This is another interesting card. In it we have Gene Clines posing during spring training. It may be the Mets' facility but I'm not sure. Also, Gene could hit a ton back then so it was appropriate for him to be holding a bat. The detail of the card that really draws my attention, however, is the black electrical tape used to hide the circled number 21 on Cline's uniform. That number was worn during '73 in honor of Roberto Clemente who had perished the prior December. Clines' card is the first one with the number blocked off but there will be more. Since that was not universal on the '73 cards I wonder what was going on. It certainly wasn't anything personal as Clines revered Clemente. Another mystery, I guess.
Gene Clines grew up in California where he was an excellent high school athlete. He took his game to Contra Costa College, a Cali community school, where he played outfield and pitched. He was drafted by the Pirates in '66 and had a monster season in Rookie ball, hitting .358. After an abbreviated and average season at Single A in '67 he spent the next three seasons honing his hitting at Double A and raising his average from .241 to .310. At the tail end of '70 he played a few games in Pittsburgh and hit above .400. He was a very good defender and had a very clean quick stroke which enabled him to hit well over .300 the next two seasons as the Pirates' fourth outfielder. It was a status that Gene would seemingly play forever as all the Pirates regulars - Clemente, Oliver, Davalillo, and Stargell - could hit pretty well also. In '71 he did receive a start in a historic game - the Pirates starting lineup that day was all minorities.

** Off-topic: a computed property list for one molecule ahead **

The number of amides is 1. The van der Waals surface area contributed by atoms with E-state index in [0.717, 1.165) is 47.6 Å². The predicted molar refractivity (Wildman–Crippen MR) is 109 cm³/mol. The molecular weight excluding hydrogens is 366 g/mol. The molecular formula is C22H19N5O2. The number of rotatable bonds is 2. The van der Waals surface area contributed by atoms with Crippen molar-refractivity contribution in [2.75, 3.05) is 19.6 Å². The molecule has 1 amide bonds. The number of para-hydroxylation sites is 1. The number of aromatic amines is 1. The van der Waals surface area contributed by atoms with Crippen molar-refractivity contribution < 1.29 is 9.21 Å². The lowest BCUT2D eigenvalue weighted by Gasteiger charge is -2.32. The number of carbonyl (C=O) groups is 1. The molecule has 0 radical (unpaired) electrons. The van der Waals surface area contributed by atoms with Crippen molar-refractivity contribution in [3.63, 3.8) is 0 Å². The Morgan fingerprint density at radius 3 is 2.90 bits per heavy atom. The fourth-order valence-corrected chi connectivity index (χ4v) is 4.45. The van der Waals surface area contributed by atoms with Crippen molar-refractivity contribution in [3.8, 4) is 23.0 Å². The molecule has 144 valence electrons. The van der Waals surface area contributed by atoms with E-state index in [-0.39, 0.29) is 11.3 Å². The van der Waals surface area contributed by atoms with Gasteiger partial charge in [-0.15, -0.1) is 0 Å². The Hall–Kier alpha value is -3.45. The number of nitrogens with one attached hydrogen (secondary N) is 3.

1973 must have been an emotional roller-coaster for Clines. After Clemente's death he was the logical choice to replace Roberto in right field. However the club, partly in a sentimental gesture, put Manny Sanguillen out there to start the season. About two months into that experiment the Pirates dismantled it and gave the job to Gene. He was hitting above .290 when he injured his ankle running the bases. He did a serious number on his tendons and while he was able to return to the lineup he hit under .230 the remainder of the season. In '74 it was apparent that his injury had done permanent damage to his game as Gene hit only .225 and after the season was traded to the Mets for Duffy Dyer. After another poor season, Gene was sent to the Rangers for Joe Lovitto. In '76 he started for Texas and pulled his average up 50 points, enjoying his best season since '72. For the '77 season he was sent to the Cubs for Darold Knowles and while he was back to a back-up role he did hit .293 with the highest RBI total - 41 - of his career. He filled the same role in '78 although his average dipped 35 points. In '79 he got some token at bats and ended his playing career. Gene finished with a .277 average. He was not nearly as successful in the post-season, recording an average of .118 in nine games.
Gene's post-playing career began before his playing career ended. In '79 he was signed as a coach with the Cubs which he did through '81. He then worked as a hitting instructor in the Houston system through '87, moving up to the major league club in '88. From '89 through '92 he assumed the same job in Seattle where he guided Junior and from '93 to '94 did the same gig in Milwaukee. He then moved to the Giants ('95 to 2002), where he tutored Barry Bonds and Jeff Kent, and in '03 returned to the Cubs where he stayed through '06. Since '07 he has had different assignments for the Dodgers.
Gene gets props for his early work in the minors with the star bullets. He was originally drafted to pitch but his bat work put a fast end to that. Gene was only 5'8" in high school so the high jump record is pretty impressive.
This will be an AL and NL hookup:
1. Clines and Jack Heidemann '75 Mets;
2. Heidemann and Eduardo Rodriguez '76 to '77 Brewers.